According to the VSEPR theory, electron regions on atoms will repel each other as much as possible. This repulsion pushed the atoms apart to give molecular geometry. On the Methyl side,  four atoms are bonded to the Carbon atom. Upon visualization, you can see that a Tetrahedral shape is formed with Carbon at the center. In contrast, the presence of a lone pair on Nitrogen gives the other end of the Methylamine molecule a Trigonal pyramidal shape.

CH3NH2 Trigonal pyramidal shape
Trigonal pyramidal shape - 2

The series of figures above represent a 3-D molecular perspective, with the blue sphere showing the Nitrogen atom bonded to the grey Carbon atom.

We can use the A-X-N method to confirm this. Two groups are present. Therefore, two iterations of the method will be used to determine the geometry. 

‘A’ here represents the central Nitrogen atom and Carbon atoms. Therefore, ‘A’ = 1 for both iterations. 

‘X’ represents the number of atoms bonded to the central atom. In this case, the Nitrogen atom and two hydrogen atoms are bonded to the central nitrogen atom. 

Therefore, X =3 for the Nitrogen atom. 

In the case of Carbon, there are three hydrogen atoms and one Nitrogen atom attached to it. Therefore, X = 4 for the Carbon atom. Keep in mind that we’re focusing on two groups within the same molecule. 

‘N’ represents the number of lone pairs attached to the central atom. In this case, N = 1, and a single lone pair of electrons is attached to the central nitrogen atom.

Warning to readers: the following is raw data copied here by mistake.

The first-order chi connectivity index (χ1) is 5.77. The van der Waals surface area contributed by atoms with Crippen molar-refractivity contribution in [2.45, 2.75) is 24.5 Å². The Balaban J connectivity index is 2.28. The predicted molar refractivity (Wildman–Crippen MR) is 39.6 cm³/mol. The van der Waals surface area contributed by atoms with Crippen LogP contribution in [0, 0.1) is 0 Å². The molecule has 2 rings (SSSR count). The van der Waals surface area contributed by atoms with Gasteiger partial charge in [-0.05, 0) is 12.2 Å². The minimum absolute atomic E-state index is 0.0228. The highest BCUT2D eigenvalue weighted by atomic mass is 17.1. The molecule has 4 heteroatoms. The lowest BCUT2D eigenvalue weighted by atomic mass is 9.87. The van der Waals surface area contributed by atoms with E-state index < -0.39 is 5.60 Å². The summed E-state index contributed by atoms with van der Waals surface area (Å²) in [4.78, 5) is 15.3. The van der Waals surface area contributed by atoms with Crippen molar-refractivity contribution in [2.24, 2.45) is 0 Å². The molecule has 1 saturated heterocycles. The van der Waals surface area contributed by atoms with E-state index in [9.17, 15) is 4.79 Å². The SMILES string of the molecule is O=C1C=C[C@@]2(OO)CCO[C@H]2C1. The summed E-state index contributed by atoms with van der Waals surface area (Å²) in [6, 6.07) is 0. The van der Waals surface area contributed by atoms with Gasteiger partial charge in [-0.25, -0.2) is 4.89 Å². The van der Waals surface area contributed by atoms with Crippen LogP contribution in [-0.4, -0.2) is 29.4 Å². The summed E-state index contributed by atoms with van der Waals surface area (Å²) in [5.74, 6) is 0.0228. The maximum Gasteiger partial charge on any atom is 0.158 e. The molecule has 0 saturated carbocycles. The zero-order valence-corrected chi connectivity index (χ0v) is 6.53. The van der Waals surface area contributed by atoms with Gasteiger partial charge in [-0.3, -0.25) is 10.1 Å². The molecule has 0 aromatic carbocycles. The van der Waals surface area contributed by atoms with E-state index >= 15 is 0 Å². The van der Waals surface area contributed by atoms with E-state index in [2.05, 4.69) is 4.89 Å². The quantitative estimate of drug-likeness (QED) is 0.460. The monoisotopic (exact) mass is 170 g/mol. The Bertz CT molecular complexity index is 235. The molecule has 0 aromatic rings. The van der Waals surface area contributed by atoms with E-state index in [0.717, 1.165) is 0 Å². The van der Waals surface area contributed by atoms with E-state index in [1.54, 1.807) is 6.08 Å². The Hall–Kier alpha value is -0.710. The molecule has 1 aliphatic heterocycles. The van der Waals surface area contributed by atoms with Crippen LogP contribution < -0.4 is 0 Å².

N = 0 for Carbon as no lone pairs are attached to the Carbon atom. 

Therefore, that would give us an A-X-N notation of AX3N for the Nitrogen atom and AX4 for the Carbon atom. 

From the A-X-N table below, we can determine the molecular geometry for CH3NH2.

FormulaShapeBond Angle (Theoretical)
AX2Linear180
AX3Trigonal Planar120
AX4Tetrahedral109.5
AX5Trigonal Bipyrimidal120, 90
AX6Octahedral90
AX2NBent120
AX2N2Bent109.5
AX3NTrigonal Pyramidal109.5

From the above table, it can be observed that an AX3N arrangement corresponds to a Trigonal Pyramidal geometry. Therefore, the Nitrogen end of the methylamine molecule will have a Trigonal Pyramidal geometry. AX4 corresponds to a Tetrahedral geometry. Therefore, the Carbon end of the Methylamine molecule will have a tetrahedral geometry. The 4th atom in the tetrahedron will be the Amino group.

AX3N arrangement
Methylamine tetrahedral geometry

CONCLUDING REMARKS

Let’s quickly summarize the salient features of Methylamine

  • Methylamine is a commercially viable molecule and is produced in large quantities annually.
  • The CH3NH2 is organic and comprises a methyl(CH3) and amino(NH2) group. 
  • Single bonds are formed between the Nitrogen, Carbon, and surrounding Hydrogen atoms. There is also a lone pair attached to the Nitrogen atom.
  • The hybridization of the central Nitrogen and Carbon atoms in Methylamine is sp3.
  • Methylamine has a trigonal pyramidal molecular structure on the Nitrogen end and a tetrahedral structure on the Carbon end. This results in bond angles of approximately 109.5°.
Priyanka

About Priyanka

To read, write and know something new every day is the only way I see my day! Well, that rhymed. Hey folks, this is me, Priyanka, writer at Geometry of Molecules where I want to make Chemistry easy to learn and quick to understand. Having an MSc degree helps me explain these concepts better. I write all the blogs after thorough research, analysis and review of the topics. And if not writing you will find me reading a book in some cosy cafe!